Washington Watch: Ideology's Gone Packing


The White House has undergone an almost unnoticed transition that is likely to transform national policy profoundly. On March 1, Martin Anderson, President Reagan's domestic policy advisor, returned to the Hoover Institution at Stanford University and was replaced by Edwin Harper, formerly the Deputy Director of the Office of Management and Budget (OMB).

Anderson's departure is troubling for several reasons. The first is that the final link between the highly ideological Reagan presidential campaigns of 1976 and 1980 and the Reagan presidency has been severed. Political advisor Lyn Nofziger and national security advisor Richard Allen, the two conservative ideologues who also had helped guide both of Reagan's presidential bids, left in January; there is now no senior Reagan presidential aide who helped shape Reagan's philosophical development over the years.

More important, Anderson's resignation removes the one important Reagan official who held a consistent philosophical commitment to individual freedom, economic liberty, and noncoercion. The upper levels of the White House are now ideologically barren: Ed Meese and Mike Deaver submerge their personal philosophies; Jim Baker possesses a personal ideology of pragmatism; and William Clark focuses on foreign policy.

Anderson has been the aide most willing to force the president and his officials to confront fundamental philosophical principles when making policy decisions. Unfortunately, it seems that Harper shares neither Anderson's ideological concerns nor his intensity of conviction. Those who know Harper say that he is a competent manager but has the mind-set of a typical conservative businessman. He seems less likely to challenge the reigning pragmatic orthodoxy, oppose business interests, guard campaign commitments, or heavily involve himself in noneconomic issues such as the draft.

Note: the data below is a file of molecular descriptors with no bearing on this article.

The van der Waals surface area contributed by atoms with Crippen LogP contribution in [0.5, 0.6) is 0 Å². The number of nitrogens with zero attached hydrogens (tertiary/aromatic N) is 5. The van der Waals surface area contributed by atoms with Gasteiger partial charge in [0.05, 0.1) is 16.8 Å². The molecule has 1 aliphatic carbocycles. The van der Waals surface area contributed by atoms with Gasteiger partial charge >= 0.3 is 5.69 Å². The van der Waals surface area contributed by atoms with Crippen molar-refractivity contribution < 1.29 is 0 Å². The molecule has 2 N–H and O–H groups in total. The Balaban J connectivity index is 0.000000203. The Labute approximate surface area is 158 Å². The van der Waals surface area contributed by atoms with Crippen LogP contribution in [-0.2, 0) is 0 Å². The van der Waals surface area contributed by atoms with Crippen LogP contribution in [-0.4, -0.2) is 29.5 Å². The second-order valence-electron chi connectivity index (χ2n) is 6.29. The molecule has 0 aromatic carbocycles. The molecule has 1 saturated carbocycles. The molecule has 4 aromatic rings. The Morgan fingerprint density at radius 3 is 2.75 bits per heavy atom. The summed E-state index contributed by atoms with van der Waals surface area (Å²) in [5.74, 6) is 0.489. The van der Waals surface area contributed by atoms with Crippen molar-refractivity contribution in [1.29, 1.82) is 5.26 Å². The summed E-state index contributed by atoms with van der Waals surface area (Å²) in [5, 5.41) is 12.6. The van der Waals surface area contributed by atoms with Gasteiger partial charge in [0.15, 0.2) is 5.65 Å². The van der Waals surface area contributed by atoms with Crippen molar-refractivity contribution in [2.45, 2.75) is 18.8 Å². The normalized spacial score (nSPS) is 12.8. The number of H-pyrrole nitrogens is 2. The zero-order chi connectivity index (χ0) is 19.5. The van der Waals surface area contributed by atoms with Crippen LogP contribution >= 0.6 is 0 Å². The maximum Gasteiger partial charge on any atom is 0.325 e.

Indeed, the magnitude of the loss caused by Anderson's departure can be better measured by surveying the issues in which he's reported to have played a major role:

Draft registration. Anderson led a lonely fight against the national security establishment to eliminate draft registration. Though losing in the end, he was able to engineer the December 1981 hold placed on prosecutions and to gain administration opposition to a plan to give the Selective Service System access to Social Security and IRS files.

National ID card. Attorney General Smith and some White House aides proposed national ID cards to help enforce the immigration laws. Anderson—and his wife, Annelise, an associate program director at OMB—vigorously and unsuccessfully opposed this step towards Orwell's 1984.

Tax increases. Anderson was the only senior administration official to oppose the recent proposal for tax increases. His trenchant critique of the so-called sin taxes was a major factor in derailing them.

Japanese auto imports. Anderson joined Reagan's other economic advisors in opposing any auto import quotas. He lost, but the quotas imposed were less stringent than originally proposed.